Okay so we got a bit carried away with this week’s title, but I’ll prove my point below: that you can find an expert witness on any topic, and then we’ll get into the reality of the necessity of expert witnesses.
The judge’s decision: Posted On: March 31, 2007 by Jim Robinson, Esq.
Gang Expert Allowed to Testify in Illegal Immigration Trial
As reported in Pennsylvania’s Times Leader, U.S. District Judge James Munley allowed gang expert witness Jared Lewis to testify as an expert witness at a Pennsylvania trial regarding the Illegal Immigration Relief Act. Lewis testified that the gang named “MS-13″ had a presence in Hazleton, Pennsylvania, and was one of the most dangerous gangs in the world.
Lewis was allowed to testify even though he had minimal law enforcement experience, did not include any published authoritative works in his resume, and his expert report did not include any information based on gang statistics specific to the area. The court found that his area of expertise is not an area about which many authoritative books have been written.
This week’s Bulletin covers the topic of Expert Witnesses; definition; why it is better to hire one sooner than later and selecting expert witnesses. Following the Bulletin text is the video pertaining to the above article on Mr. Robertson’s excellent and concisely named blog: Expert Witness Blog.
Definition: From Wikipedia:
An expert witness is a witness, who by virtue of education, training, skill, or experience, is believed to have knowledge in a particular subject beyond that of the average person, sufficient that others may officially (and legally) rely upon the witness’s specialized (scientific, technical or other) opinion about an evidence or fact issue within the scope of their expertise, referred to as the expert opinion, as an assistance to the fact-finder.
History of Expert Witnesses: The earliest known use of an expert witness in English law came in 1782, when a court that was hearing litigation relating to the silting-up of Wells harbour in Norfolk accepted evidence from a leading civil engineer, John Smeaton. This decision by the court to accept Smeaton’s evidence is widely cited as the root of modern rules on expert evidence.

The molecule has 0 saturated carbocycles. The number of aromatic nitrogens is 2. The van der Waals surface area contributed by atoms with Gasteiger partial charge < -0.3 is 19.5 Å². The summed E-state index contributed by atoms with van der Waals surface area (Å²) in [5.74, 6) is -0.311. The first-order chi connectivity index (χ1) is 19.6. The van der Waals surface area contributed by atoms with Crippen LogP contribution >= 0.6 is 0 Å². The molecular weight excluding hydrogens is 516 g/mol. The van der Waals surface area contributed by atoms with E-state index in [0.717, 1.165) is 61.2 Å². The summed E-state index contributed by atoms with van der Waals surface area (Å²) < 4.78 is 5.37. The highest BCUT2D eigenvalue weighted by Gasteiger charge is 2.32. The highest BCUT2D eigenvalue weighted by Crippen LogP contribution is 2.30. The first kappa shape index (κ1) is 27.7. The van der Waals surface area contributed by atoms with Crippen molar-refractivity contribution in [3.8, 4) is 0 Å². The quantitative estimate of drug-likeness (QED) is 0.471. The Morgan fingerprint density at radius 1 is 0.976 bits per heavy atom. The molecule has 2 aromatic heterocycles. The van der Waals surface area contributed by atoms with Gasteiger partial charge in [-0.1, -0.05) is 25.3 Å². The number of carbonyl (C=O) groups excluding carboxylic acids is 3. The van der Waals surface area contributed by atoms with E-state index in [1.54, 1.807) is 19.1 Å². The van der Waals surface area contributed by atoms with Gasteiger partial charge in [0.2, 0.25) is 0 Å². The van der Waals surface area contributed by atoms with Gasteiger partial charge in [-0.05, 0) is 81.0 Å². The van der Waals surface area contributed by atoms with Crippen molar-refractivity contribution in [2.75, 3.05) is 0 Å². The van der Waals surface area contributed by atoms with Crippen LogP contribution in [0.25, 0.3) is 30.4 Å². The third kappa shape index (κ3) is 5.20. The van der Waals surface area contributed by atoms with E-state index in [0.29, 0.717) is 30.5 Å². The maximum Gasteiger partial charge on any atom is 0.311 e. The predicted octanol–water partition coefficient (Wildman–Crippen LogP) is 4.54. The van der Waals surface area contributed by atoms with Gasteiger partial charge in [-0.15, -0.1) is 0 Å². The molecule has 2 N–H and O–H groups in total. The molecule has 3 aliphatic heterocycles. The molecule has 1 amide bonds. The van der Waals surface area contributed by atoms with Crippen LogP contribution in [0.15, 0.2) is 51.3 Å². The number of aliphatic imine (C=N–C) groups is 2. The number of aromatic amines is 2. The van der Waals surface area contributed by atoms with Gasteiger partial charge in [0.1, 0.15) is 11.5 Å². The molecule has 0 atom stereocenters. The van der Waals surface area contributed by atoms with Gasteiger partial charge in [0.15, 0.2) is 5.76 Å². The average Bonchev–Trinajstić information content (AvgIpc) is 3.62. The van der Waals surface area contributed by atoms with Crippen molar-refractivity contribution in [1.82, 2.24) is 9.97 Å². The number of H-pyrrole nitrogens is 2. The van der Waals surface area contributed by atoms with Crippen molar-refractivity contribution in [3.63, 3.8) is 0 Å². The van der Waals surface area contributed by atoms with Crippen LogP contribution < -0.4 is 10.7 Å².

Why it’s better to hire an expert witness sooner rather than later:
1. The cost of finding out later that your client has a much weaker case than originally assessed will be far greater than the expert’s fee.
2. As much as one or one’s staff can conduct comprehensive research, an expert will have the real life experience of not only the subject matter, but unenvisioned or rebuttal scenarios and that can translate to a substantial difference in case settlement amount.
3. A well-qualified and respected expert lends significant credence to a trial case.
4. With expert discloser and pleading rules…its best to know your theories early.
Selecting an expert witness:
1. Ask colleagues who’ve experienced similar cases,
2. Review the expert’s testimony in a similar case.
3. Ask for recommendations from the expert witness. He or she should not have any issue providing you with references. Then follow through. Interview the references. Professional courtesy is usually extended and professionals speak the same language, so an assessment can quickly and accurately be made.
4. Some organization (ATLA??) should start a opt-in expert witness rated directory.
Note: The above recommendations should apply to both nontestifying and testifying witnesses.
And now the gang expert video (which proves you can find an expert on anything):
Good luck and successful results,
As always, stay safe,
BNI Operatives: Street smart; Web savvy.
Filed under: case, evidence, expert witness, opinion, testimony, trial | Leave a Comment »